5.9. The next grievance entertained was that there is not enough workload to warrant establishment of such a tribunal and, consequently, the establishment of the proposed tribunal would be an uneconomic venture. This raises a vital issue of expenditure on administration of justice. It is at present being treated as non-development expenditure. A radical re-thinking is absolutely necessary in this behalf. A society without a system of efficient administration of justice in a parliamentary democracy is inconceivable. Expenditure on justice is a social overhead in a developing country.
And diversification and decentralisation of administration of justice may necessitate specialist tribunals in certain well-defined areas where even if the workload is not sufficient, tribunal must be set up so as to relieve the congestion and burden on the generalist courts, to be precise, High Courts and Supreme Court, thereby achieving the more desired result of speedy and expeditious disposal of disputes, avoiding strife and tension in the society. Every confrontation certainly adds to disharmony and strife in the society, the genesis of which is ordinarily in an unresolved dispute. Therefore, this workload argument need not be given importance. There is an additional reason not to attach any worthwhile importance to it for this reason that full statistical material is not available in this behalf.
5.10. There is a third limb to this aspect of the matter. The proposed tribunal is likely to be invested with an expansive jurisdiction. The courts at present hardly deal with disputes between the university and the Government, the disputes arising out of the appointment or non-appointment of Vice- Chancellors and the disputes between Chancellor and Vice-Chancellor which are proposed to be brought within the purview of the tribunal. At present these disputes ordinarily do not reach the court and those affected live with them. The worry on account of non-availability of enough workload disappears forthwith.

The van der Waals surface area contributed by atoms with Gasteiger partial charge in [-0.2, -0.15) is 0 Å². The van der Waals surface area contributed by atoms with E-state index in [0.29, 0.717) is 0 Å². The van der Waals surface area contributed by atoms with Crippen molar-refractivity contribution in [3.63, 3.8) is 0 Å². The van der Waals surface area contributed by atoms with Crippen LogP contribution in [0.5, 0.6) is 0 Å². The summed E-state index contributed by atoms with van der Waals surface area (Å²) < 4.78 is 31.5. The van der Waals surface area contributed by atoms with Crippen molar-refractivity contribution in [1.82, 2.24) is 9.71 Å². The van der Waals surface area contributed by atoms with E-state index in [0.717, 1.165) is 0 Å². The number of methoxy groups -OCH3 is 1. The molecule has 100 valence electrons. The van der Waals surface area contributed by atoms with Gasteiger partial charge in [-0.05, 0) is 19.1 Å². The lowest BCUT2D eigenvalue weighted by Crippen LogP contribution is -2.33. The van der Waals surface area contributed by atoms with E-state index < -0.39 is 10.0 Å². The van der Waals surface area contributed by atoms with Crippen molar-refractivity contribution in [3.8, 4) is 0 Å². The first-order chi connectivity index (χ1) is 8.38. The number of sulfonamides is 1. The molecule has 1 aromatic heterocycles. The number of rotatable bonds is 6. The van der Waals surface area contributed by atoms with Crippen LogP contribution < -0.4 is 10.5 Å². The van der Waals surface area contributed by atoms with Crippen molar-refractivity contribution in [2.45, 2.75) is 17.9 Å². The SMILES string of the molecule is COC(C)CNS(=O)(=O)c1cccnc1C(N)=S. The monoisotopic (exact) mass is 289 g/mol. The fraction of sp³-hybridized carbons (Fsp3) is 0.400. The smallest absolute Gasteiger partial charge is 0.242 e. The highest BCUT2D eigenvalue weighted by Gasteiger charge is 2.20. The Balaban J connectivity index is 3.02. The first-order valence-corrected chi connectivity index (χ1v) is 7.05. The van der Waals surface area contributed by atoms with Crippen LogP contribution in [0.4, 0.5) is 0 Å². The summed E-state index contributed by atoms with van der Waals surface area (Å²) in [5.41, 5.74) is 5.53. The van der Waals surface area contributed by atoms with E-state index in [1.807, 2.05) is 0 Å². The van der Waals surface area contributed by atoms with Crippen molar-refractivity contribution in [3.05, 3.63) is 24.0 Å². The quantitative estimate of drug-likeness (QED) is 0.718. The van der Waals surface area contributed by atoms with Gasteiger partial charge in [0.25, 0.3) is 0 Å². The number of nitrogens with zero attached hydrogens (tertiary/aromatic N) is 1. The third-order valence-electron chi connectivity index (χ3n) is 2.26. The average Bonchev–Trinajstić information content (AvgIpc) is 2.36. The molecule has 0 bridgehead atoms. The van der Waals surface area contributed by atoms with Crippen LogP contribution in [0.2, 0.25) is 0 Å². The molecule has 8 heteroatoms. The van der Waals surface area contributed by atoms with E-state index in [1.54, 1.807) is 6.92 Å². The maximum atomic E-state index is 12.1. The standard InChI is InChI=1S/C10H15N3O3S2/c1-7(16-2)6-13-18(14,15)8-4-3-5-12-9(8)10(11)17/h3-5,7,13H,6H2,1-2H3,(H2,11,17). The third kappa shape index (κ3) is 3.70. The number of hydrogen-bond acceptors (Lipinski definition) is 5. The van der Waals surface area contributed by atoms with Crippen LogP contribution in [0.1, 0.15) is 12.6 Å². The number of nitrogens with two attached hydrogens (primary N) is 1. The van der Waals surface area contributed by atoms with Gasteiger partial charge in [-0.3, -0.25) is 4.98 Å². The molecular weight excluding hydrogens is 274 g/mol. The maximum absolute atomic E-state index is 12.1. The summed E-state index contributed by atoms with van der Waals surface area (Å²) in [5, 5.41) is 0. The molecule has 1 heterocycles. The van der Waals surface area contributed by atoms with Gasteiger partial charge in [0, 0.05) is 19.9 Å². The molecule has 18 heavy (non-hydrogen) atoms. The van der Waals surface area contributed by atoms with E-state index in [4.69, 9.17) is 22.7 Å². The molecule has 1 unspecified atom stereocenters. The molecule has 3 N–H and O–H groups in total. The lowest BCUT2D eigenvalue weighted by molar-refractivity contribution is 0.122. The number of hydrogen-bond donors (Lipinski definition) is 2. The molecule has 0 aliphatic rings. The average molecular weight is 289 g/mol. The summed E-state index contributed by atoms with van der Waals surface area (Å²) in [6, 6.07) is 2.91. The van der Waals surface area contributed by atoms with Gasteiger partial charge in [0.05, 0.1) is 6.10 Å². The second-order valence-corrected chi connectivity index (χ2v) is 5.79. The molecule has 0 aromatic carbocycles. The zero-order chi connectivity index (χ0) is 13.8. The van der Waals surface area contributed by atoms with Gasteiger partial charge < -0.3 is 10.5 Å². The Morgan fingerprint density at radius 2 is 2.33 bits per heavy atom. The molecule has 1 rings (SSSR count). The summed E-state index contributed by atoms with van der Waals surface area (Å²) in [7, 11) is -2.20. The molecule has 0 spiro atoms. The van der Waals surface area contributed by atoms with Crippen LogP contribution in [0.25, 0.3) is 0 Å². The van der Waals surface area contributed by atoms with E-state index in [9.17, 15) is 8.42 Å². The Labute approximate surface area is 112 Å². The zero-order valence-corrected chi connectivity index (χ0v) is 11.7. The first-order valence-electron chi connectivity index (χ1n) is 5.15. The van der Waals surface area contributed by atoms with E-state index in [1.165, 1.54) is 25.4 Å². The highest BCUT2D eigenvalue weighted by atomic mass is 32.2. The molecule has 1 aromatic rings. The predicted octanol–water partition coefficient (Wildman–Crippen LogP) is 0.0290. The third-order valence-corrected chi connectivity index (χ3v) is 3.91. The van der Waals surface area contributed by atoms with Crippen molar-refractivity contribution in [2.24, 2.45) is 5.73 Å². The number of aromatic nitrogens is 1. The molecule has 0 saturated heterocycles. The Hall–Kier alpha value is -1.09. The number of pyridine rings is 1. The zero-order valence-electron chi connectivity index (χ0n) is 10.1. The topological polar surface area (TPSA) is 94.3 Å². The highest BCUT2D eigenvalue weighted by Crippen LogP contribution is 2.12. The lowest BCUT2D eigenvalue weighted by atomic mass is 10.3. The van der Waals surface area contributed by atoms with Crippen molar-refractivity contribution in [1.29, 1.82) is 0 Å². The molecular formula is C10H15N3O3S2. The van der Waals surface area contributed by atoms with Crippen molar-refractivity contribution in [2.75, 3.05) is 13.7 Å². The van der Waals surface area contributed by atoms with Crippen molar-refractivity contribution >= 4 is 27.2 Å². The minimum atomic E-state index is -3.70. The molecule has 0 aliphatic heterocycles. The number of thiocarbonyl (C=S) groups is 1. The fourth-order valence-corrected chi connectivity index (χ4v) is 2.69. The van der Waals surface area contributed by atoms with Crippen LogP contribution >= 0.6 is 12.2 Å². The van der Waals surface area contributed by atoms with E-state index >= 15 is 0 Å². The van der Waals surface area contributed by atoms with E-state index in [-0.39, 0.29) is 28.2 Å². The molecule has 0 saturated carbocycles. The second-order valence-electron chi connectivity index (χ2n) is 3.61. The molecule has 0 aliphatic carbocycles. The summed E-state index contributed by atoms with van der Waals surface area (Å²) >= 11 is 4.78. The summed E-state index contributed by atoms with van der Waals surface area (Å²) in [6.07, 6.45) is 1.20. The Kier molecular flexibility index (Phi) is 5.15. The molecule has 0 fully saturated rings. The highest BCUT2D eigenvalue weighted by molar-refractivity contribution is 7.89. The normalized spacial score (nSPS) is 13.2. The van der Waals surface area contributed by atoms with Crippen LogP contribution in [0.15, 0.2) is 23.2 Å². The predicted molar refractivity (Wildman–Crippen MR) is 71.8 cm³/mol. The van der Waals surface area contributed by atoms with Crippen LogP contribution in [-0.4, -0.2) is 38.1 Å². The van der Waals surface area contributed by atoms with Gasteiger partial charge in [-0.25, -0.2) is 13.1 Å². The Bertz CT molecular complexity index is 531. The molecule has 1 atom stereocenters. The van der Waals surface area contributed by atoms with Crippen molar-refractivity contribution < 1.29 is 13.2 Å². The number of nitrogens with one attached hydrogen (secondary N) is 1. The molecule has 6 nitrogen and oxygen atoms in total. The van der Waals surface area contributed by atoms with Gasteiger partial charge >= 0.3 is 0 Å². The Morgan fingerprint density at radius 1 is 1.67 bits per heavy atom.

5.11. One more grievance has been voiced. It has been emphatically stated that the moment you remove the shell of court protection and introduce a tribunal, it would not be long before it is politicalised and would lose its credibility. This apprehension is attributable to the lack of knowledge about the body in whom the power is to be vested for selecting personnel for manning the tribunal. In a one man, one vote, one value society, there is hardly an individual who has no political views. Intelligent political views is a barometer of awakening in the society. Holding political views does not make a man, a politician. The situation referring to politicisation cannot be wished away but must be protected against.
5.12. The balance-sheet of advantages and disadvantages emerging from the debate clearly tend to indicate that the balance tilts in favour of positive approach. The anticipated apprehension should not be ignored but care must be taken to see that it does not materialise. Therefore, the Law Commission must proceed to examine its own proposals now on merits.